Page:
SOURCE: RoboticOncology.com

prostate cancer treatment, robotic surgery, robotic prostatectomy, roboticoncology.com, Dr. Samadi

January 15, 2011 11:07 ET

Prostate Cancer Treatment Expert Dr. David Samadi Addresses Study That Finds Exercise Beneficial Against Prostate Cancer Death Rate

NEW YORK, NY--(Marketwire - January 15, 2011) - According to a study published in the January 4th online issue of the Journal of Clinical Oncology, prostate cancer patients who routinely exercise apparently lower their risk of dying from the disease. Vigorous activity can improve the prognosis among prostate cancer patients, but even moderate physical activity seemed to reduce the overall risk as well. "The study is encouraging but it cannot pinpoint accurately exactly why and how exercise affects the morbidity rate of prostate cancer patients," said Dr. David B. Samadi, a robotic prostatectomy and robotic surgery expert, as well as the Vice Chairman, Department of Urology, and Chief of Robotics and Minimally Invasive Surgery at The Mount Sinai Medical Center.

"It could be that exercise is related to decreased likelihood of inflammation or maybe it has some sort of impact on the immune system," said Dr. Samadi, "But I have always advocated exercise and physical activity to combat the effects of obesity, which is the cause of many health-related problems alone." Samadi advises at least three hours or more of exercise per week to his patients, regardless of their risk factors. "But if the bonus is a major risk reduction in prostate cancer mortality, then all the better," he said.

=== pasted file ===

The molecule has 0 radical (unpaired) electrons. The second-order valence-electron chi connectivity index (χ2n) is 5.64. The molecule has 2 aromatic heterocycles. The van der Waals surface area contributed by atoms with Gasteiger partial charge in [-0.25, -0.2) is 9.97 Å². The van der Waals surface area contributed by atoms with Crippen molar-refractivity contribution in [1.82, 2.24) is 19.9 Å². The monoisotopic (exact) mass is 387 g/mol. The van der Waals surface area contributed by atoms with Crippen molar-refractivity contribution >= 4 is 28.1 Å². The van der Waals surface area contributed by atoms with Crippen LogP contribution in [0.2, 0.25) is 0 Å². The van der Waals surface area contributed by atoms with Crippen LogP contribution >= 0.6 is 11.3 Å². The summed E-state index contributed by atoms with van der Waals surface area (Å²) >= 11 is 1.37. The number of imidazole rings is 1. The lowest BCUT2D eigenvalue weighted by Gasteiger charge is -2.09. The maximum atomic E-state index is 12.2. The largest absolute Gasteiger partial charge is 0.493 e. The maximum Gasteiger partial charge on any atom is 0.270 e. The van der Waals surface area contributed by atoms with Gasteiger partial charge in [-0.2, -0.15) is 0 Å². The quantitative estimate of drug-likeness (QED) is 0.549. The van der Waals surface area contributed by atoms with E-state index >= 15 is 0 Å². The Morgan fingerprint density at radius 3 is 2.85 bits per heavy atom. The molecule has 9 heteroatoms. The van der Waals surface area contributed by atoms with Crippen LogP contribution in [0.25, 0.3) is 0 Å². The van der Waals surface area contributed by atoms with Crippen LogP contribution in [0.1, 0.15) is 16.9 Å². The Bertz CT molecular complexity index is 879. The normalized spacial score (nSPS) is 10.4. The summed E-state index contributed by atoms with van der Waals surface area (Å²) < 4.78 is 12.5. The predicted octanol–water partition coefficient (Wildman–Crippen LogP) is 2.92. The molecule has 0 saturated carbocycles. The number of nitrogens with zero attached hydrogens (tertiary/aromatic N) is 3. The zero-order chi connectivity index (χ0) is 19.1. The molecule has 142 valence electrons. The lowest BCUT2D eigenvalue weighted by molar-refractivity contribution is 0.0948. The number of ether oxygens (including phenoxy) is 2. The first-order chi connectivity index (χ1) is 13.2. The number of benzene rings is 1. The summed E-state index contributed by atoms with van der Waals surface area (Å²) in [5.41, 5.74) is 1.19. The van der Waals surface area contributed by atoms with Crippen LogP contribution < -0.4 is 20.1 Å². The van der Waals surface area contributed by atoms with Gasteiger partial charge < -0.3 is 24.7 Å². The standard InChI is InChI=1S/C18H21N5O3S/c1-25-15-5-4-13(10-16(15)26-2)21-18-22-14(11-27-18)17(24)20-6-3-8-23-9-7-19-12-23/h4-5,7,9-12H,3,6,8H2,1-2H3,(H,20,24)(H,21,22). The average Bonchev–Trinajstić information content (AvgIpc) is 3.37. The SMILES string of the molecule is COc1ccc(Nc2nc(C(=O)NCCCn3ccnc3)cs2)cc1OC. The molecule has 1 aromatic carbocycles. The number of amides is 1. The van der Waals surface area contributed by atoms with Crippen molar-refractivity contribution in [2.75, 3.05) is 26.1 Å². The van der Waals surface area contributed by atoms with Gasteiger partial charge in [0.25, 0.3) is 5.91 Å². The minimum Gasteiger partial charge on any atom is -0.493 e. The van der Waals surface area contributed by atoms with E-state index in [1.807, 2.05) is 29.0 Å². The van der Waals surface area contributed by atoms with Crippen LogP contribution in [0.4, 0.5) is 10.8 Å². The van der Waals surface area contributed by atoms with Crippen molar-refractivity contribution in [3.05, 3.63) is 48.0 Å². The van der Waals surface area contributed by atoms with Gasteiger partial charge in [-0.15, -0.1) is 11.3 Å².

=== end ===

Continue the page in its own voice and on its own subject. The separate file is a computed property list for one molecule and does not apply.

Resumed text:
"This is not to say that physical activity is the cure for prostate cancer," said Dr. Samadi, "But it's definitely positive research, especially when you look at other studies that link exercise to improved outcomes for other cancers." As always, more research is required to ascertain the exact link of exercise on cancer patients.

Researchers found that seven or more hours per week of the most popular activity, walking, provided a significant benefit, equivalent to walking less than 20 minutes per week. Those who walked at a normal pace fared better than those who walked at an easy pace. Those who walked at a brisk or fast pace saw the largest drop in their risk for death. Vigorous activities included biking, tennis, jogging or swimming for three or more hours a week.

"Physical activity increases insulin sensitivity and may affect insulin growth which influences the formation of new blood vessels that lead to cancer progression," said Dr. Samadi. "Exercise also lowers inflammation and boosts immunity though how these molecular actions interact to affect prostate cancer outcomes requires studying."

Prostate cancer is the most common cancer among American men. However, more than 80 percent of patients have localized disease, and the 10-year survival rate post-diagnosis is about 93 percent. "The good news is that a growing number of men are cancer survivors," said Dr. Samadi, a prostate cancer treatment expert with over 3,100 successful cases to his credit.

Dr. Samadi says the study could be groundbreaking, but has always acknowledged that people who exercise are in better cardiovascular and overall health "so it stands to reason that people who exercise have improved overall survival," he said.

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